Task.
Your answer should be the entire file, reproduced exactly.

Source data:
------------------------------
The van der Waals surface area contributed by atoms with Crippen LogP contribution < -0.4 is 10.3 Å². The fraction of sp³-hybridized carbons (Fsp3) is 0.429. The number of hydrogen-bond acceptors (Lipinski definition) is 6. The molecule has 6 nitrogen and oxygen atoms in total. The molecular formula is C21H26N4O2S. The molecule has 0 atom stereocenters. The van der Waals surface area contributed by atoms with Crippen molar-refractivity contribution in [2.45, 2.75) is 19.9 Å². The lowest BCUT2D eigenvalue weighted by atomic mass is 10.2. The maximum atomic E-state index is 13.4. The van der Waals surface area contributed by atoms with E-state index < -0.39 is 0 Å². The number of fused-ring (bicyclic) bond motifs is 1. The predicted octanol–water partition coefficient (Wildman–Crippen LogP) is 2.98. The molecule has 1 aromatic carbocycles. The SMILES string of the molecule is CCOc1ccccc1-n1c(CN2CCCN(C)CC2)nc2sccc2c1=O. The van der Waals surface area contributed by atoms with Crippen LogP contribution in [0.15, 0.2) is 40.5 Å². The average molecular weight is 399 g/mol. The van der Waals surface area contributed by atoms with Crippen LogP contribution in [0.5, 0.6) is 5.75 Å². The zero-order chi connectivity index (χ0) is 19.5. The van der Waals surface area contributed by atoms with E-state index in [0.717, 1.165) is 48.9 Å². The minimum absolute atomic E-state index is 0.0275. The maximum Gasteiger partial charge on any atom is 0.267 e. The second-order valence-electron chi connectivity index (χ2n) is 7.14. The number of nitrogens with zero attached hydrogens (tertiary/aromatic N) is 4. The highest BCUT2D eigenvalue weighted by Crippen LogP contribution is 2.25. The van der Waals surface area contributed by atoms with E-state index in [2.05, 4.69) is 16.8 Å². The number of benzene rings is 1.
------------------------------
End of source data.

The van der Waals surface area contributed by atoms with Crippen LogP contribution < -0.4 is 10.3 Å². The fraction of sp³-hybridized carbons (Fsp3) is 0.429. The number of hydrogen-bond acceptors (Lipinski definition) is 6. The molecule has 6 nitrogen and oxygen atoms in total. The molecular formula is C21H26N4O2S. The molecule has 0 atom stereocenters. The van der Waals surface area contributed by atoms with Crippen molar-refractivity contribution in [2.45, 2.75) is 19.9 Å². The lowest BCUT2D eigenvalue weighted by atomic mass is 10.2. The maximum atomic E-state index is 13.4. The van der Waals surface area contributed by atoms with E-state index < -0.39 is 0 Å². The number of fused-ring (bicyclic) bond motifs is 1. The predicted octanol–water partition coefficient (Wildman–Crippen LogP) is 2.98. The molecule has 1 aromatic carbocycles. The SMILES string of the molecule is CCOc1ccccc1-n1c(CN2CCCN(C)CC2)nc2sccc2c1=O. The van der Waals surface area contributed by atoms with Crippen LogP contribution in [0.15, 0.2) is 40.5 Å². The average molecular weight is 399 g/mol. The van der Waals surface area contributed by atoms with Crippen LogP contribution in [0.5, 0.6) is 5.75 Å². The zero-order chi connectivity index (χ0) is 19.5. The van der Waals surface area contributed by atoms with E-state index in [0.717, 1.165) is 48.9 Å². The minimum absolute atomic E-state index is 0.0275. The maximum Gasteiger partial charge on any atom is 0.267 e. The second-order valence-electron chi connectivity index (χ2n) is 7.14. The number of nitrogens with zero attached hydrogens (tertiary/aromatic N) is 4. The highest BCUT2D eigenvalue weighted by Crippen LogP contribution is 2.25. The van der Waals surface area contributed by atoms with E-state index in [2.05, 4.69) is 16.8 Å². The number of benzene rings is 1.